A contract may be defined as a legally binding agreement by which an obligation is created, regulated or dissolved. Alternatively, it is a promise or set of promises which the law will enforce.
Contracts may be classified as either bilateral or unilateral. A bilateral contract is one where the contracting parties bind themselves mutually the one towards the other. Thus, in a contract for the sale of goods, the buyer promises to pay the price and the seller promises to deliver the goods. In a unilateral contract, one or more persons bind themselves towards one or more other persons without there being any obligation on the part of the latter.
The requisites to have a valid contract under Maltese law can be found in the Civil Code. These 4 requisites include the capacity of the parties to contract, the consent of the party who binds himself, an object which constitutes the subject matter of the contract, and a lawful consideration (or “causa” under Maltese law).
Capacity of the parties
Parties to the contract must be legally and mentally able to enter into a contract. Almost all natural persons have the ability to enter into a contract, with the exception of minors, persons interdicted or incapacitated, and all those to whom the law forbids certain contracts. In the case of non-natural persons, e.g. companies, the capacity to enter into a contract depends on the formalities usually prescribed in the creation of that non-natural person.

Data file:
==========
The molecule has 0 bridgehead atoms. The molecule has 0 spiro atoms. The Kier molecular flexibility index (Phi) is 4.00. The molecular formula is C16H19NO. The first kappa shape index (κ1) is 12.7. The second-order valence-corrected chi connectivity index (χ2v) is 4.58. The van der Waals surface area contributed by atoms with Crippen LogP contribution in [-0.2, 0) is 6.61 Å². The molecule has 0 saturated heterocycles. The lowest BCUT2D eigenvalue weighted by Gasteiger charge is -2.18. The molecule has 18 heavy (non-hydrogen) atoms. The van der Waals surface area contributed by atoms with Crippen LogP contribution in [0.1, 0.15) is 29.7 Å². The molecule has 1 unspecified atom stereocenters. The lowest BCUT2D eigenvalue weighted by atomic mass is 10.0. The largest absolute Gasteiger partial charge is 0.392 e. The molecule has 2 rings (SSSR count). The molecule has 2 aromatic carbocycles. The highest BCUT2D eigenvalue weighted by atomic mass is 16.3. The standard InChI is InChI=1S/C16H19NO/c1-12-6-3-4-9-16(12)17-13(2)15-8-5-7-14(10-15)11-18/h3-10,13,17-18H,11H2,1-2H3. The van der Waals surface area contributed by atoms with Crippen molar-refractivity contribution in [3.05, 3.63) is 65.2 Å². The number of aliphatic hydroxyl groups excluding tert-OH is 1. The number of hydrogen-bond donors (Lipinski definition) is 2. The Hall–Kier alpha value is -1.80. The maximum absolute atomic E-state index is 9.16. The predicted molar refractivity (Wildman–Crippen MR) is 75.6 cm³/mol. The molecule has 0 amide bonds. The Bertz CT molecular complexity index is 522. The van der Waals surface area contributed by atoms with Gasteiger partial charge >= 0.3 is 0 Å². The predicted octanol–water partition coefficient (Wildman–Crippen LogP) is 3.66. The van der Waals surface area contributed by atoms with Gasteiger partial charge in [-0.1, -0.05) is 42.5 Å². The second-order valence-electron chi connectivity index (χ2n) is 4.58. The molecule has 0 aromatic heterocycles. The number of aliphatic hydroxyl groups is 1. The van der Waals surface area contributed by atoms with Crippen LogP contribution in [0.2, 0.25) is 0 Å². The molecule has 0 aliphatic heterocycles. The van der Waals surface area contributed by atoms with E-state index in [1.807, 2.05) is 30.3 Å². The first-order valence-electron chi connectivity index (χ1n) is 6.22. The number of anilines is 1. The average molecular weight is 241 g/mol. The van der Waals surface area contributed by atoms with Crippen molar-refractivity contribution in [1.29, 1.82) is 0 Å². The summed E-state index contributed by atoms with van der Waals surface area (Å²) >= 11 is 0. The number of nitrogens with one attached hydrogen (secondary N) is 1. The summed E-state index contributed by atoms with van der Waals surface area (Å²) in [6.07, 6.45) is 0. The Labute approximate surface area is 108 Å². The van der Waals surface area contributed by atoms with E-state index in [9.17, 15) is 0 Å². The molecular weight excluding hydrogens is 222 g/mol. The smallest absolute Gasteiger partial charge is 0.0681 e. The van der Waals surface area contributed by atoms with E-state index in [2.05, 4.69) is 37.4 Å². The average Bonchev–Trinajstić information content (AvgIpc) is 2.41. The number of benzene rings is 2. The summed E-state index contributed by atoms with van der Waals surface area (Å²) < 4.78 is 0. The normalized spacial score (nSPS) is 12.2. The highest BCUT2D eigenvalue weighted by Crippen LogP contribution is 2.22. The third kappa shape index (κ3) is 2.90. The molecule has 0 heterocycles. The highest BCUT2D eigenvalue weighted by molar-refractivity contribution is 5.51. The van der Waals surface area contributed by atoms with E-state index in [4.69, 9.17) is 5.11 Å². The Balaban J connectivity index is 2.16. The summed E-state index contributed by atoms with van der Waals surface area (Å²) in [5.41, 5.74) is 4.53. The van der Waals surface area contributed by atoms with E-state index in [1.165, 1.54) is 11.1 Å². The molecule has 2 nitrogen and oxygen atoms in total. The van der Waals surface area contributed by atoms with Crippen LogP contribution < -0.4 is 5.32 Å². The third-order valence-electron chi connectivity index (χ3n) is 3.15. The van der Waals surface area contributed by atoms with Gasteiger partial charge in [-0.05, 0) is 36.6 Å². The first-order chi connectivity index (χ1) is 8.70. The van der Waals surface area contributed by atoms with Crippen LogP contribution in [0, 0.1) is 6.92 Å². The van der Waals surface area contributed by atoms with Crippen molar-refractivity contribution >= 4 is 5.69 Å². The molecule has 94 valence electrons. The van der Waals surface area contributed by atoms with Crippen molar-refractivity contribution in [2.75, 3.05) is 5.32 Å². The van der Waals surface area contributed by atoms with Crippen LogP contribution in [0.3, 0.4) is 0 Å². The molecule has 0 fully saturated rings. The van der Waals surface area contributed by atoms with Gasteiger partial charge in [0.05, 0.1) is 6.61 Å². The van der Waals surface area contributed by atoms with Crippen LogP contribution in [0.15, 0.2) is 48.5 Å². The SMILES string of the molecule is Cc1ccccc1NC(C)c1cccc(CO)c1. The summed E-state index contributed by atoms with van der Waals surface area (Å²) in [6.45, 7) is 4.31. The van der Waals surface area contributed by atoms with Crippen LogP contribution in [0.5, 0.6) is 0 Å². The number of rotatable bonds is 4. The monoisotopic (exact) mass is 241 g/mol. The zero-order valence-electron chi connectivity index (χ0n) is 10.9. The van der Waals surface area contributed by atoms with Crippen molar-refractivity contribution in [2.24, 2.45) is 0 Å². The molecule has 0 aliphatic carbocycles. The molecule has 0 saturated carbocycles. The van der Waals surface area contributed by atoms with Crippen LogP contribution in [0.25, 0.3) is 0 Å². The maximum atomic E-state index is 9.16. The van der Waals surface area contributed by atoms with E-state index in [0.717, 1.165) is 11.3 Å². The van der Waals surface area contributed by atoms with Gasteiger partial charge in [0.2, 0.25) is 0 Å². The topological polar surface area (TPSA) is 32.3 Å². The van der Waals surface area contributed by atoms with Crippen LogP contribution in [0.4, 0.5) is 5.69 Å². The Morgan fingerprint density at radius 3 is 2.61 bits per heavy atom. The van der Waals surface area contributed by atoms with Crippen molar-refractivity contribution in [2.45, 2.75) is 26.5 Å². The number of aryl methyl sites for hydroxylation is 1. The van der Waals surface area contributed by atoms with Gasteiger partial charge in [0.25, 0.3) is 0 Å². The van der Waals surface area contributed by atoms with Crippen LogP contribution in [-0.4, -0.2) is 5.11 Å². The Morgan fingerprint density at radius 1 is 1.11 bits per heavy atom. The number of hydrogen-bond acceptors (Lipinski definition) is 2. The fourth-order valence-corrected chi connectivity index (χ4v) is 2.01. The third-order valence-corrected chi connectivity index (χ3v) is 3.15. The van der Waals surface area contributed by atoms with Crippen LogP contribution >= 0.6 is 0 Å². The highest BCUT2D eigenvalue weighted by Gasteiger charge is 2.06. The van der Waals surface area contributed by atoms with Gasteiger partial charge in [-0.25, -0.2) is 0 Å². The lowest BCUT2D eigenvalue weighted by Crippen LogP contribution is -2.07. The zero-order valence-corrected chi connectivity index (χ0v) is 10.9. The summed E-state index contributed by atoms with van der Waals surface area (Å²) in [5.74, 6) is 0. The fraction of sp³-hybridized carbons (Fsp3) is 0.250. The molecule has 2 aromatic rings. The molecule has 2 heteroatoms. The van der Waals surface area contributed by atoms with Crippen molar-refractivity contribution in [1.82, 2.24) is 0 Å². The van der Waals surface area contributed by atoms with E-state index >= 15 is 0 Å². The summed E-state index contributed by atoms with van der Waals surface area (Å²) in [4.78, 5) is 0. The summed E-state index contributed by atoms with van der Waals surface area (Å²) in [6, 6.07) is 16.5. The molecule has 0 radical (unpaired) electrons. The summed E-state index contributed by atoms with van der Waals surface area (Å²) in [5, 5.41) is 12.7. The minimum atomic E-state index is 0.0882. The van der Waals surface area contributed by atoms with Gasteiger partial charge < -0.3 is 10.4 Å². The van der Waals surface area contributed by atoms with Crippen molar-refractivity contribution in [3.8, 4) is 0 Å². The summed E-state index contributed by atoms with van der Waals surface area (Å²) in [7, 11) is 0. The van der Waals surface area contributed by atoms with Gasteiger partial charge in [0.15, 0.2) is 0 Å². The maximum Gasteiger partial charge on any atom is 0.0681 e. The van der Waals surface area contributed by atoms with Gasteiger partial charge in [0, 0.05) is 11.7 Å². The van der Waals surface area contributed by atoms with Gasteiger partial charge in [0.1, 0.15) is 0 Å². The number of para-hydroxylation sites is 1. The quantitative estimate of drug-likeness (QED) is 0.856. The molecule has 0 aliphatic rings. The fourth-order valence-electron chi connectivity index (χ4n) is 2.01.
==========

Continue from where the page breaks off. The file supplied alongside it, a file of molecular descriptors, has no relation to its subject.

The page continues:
Consent of the parties
The test of valid consent is subjective in nature and relates to the intention of each party. When parties bind themselves voluntarily, the obligations entered into should correspond with their intention. Persons entering into a contract must do so on their own free will. The law specifies that where the consent had been given by error, or extorted by violence or procured by fraud, it shall not be valid. Where someone entered into a contract by mistake, in relation to an essential feature of the contract, the Court will find a contract invalid because of error. Where violence, be it physical or moral, is threatened or perceived, consent of the party is vitiated and can be a ground for nullity of the contract. On the other hand, for consent to be vitiated in case of fraud, the other party must have lied in such a way that without such fraudulent practices, the party would not have contracted.
A subject matter
The contract has to have a subject, and that subject can be anything tangible or intangible. However, a person may not contract on something which does not belong to him. Things which are extra commercium cannot be the subject of an agreement, but future things can be the subject matter. Moreover, things which are impossible, or prohibited by law, or contrary to morality, or to public policy, may not be the subject matter of a contract.
A lawful consideration